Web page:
They also are looking for individuals who possess certain highly valued skills: critical thinking and problem solving, oral and written communications, teamwork and collaboration, digital technology, leadership, professionalism and work ethic, career management, and global and intercultural fluency. To that list, I would add two additional competencies, which I believe are increasingly vital for long-term success: the curiosity and desire to be a lifelong learner, and the ability to adapt quickly to change.

Most people will change jobs during their lifetime — a 2019 Bureau of Labor Statistics report suggested it could be as many as 12 times. Therefore, preparing students simply for success in their first job is insufficient; we must help them prepare for a lifetime of successful careers.

What some people call soft or professional skills, I prefer to think of as durable and transferrable skills: the ability to communicate clearly and listen closely, to work together with people who hold a variety of viewpoints, and to approach problems with creativity and innovation. And, just like technical skills, these skills need to be refreshed and renewed with ongoing learning, which can include reading, learning from others, attending professional workshops, pursuing graduate certificates or degrees, and much more. CMU must serve students at every point along their educational and career journey; we cannot simply part ways at commencement.

Being nimble and flexible is an increasingly important attribute for career seekers to possess, not only due to the pandemic, but because job markets, industries and technologies change so quickly. Our students have shown they have the grit and passion — the Fired-Up Attitude — to achieve their goals in spite of obstacles, and this quality is invaluable to employers in every field of work. In fact, we know that employers purposefully and regularly seek out CMU graduates for this very reason.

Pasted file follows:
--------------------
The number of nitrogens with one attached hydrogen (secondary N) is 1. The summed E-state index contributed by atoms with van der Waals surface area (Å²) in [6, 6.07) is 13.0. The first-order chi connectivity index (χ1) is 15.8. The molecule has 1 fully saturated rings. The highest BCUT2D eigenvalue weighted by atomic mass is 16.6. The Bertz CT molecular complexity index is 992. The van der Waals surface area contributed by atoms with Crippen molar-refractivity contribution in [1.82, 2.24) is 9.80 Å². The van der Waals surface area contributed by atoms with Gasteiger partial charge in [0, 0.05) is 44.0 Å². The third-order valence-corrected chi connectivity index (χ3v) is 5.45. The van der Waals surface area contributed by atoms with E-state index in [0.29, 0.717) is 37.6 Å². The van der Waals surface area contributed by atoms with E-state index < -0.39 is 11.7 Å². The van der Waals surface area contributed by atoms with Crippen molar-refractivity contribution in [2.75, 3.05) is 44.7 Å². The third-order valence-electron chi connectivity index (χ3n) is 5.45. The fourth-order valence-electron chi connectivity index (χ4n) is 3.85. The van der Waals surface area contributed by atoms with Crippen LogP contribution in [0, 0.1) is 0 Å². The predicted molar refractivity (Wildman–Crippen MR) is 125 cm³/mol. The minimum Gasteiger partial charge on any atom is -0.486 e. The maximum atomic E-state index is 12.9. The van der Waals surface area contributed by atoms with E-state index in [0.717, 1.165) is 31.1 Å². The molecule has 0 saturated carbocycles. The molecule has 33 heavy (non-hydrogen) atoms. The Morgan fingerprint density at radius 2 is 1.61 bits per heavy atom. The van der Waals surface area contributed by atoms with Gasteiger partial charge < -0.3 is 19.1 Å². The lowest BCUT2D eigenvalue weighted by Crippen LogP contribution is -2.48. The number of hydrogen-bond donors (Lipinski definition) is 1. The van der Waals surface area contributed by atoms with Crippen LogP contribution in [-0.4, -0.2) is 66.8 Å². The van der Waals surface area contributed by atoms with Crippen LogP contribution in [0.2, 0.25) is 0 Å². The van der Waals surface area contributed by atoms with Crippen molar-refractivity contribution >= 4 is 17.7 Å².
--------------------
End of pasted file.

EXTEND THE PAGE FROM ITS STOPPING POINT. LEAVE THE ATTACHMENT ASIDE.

When students can demonstrate that resilience alongside an ability to adapt to changing circumstances and to process new information quickly, they immediately become more attractive candidates for employment.

I am proud to see these attributes on display daily in our student organizations. Student leaders have adapted traditional in-person events into exciting virtual experiences; they have found ways to build connection and community in an online environment; and they have adopted new tools to support their learning and development. As we help our students build their knowledge and skills, we also must help them articulate their experiences being nimble and flexible — these are valuable resume-builders, too.

CMU will continue to emphasize career-readiness and lifelong learning in our Strategic Envisioning Process, and I look forward to sharing exciting updates in the months ahead. Good luck to all our CMU job seekers!
Blog: Presidential Perspectives posted | Last Modified: | Author: by Bob Davies, CMU President | Categories: President's Office
The views and opinions expressed in these blog pages are strictly those of the page author.